~ National decree to be sent to Holiday ~
PHILIPSBURG–Students enrolled in the University of Curaçao Law Programme at University of St. Martin (USM) are reportedly concerned that the programme, which was launched on August 23, has not yet started.
The programme coincides with the one being held in Curaçao. Classes have already started in Curaçao and were supposed to have started in St. Maarten in early September.
National Alliance (NA) Member of Parliament (MP) Christophe Emmanuel raised the concern during a parliamentary session on Thursday and asked Finance Minister Perry Geerlings to shed light on the delay.
Geerlings said that while funds to the tune of NAf. 1 million are available for the law programme and the decision to proceed with the programme has been taken, the legal protocol of the national decree (in Dutch: landsbesluit) has to go to Governor Eugene Holiday and be returned before the programme can officially start.
“That’s all that we are waiting for. There is no hold-up,” Geerlings said. He explained that the starting date of the programme “did not coincide” with the taking of the decision for the programme, and “that is where the discrepancy” came about. He assured that the programme will continue as planned “with a little delay,” but did not give an indication when this will be.
Emmanuel said students were very concerned that the programme has not yet started even though they have already purchased their books, etc., and are ready to start.
The law programme at USM is a dream and brainchild of former Finance Minister Richard Gibson, who wanted to see St. Maarten mould its own home-grown lawyers.
USM and University of Curaçao representative and Education Minister Wycliffe Smith launched the programme in August, when it was announced that the Council of Ministers had given the green light for the programme to start. At the time parties said the programme would start at the beginning of September.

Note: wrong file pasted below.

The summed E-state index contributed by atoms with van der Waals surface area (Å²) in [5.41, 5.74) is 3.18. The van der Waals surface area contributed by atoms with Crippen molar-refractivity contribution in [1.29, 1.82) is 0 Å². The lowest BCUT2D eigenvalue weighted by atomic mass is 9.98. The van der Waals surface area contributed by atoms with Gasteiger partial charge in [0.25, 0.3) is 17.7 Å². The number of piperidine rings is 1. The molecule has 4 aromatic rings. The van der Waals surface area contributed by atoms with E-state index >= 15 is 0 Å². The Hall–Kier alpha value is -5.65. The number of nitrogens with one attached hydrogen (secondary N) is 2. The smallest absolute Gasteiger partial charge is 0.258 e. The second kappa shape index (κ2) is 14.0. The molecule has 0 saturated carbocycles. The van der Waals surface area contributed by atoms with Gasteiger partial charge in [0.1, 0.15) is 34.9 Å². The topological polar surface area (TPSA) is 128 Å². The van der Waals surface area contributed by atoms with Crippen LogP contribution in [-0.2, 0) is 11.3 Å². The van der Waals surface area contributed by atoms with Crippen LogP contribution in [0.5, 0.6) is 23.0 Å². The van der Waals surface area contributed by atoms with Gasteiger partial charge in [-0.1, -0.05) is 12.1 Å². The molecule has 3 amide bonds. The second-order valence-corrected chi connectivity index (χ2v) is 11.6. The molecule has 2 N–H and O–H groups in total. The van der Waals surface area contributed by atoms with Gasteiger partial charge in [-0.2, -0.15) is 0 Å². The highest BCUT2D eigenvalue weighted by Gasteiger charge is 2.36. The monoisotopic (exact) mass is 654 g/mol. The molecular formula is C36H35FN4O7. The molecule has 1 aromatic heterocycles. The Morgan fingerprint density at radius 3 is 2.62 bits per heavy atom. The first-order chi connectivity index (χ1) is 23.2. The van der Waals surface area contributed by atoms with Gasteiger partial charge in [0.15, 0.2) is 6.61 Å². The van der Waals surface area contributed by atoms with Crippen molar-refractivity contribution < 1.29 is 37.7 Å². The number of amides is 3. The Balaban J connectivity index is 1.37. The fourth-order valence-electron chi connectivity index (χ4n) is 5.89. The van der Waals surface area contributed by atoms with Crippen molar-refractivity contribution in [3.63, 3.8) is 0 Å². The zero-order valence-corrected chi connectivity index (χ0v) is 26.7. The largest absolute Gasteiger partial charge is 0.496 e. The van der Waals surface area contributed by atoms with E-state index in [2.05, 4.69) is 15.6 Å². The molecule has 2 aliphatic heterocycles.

It was originally scheduled to start in September last year, but due to the widespread destruction in the country after Hurricane Irma, the introduction was pushed back. Some 25 students had completed full registration at that time and an additional 10 had expressed interest in the programme. A registration drive for the programme was subsequently held.
The same accredited law programme that is being offered at University of Curaçao will be offered to students in St. Maarten at USM. The classes will be a form of “blended learning,” where students in St. Maarten will receive classes through several forms.
Classes will be streamed live from Curaçao to USM students in St. Maarten; some classes will be recorded and sent to students and in some cases professors will travel to St. Maarten to give classes in person and to work with students for assignments, amongst other things. The duration of the law programme is four to five years and it will cost US $3,000 per year for each student.
Smith had said at the time that qualifying students who apply will be granted study financing for the programme. Law is currently on the study financing priority list as one of the studies that students are urged to pursue. Accompanying the Law programme will be a 1½-year pre-law programme, which will prepare those who are interested in pursuing a BA and/or MA degree in Law with the skills necessary to complete a university level education.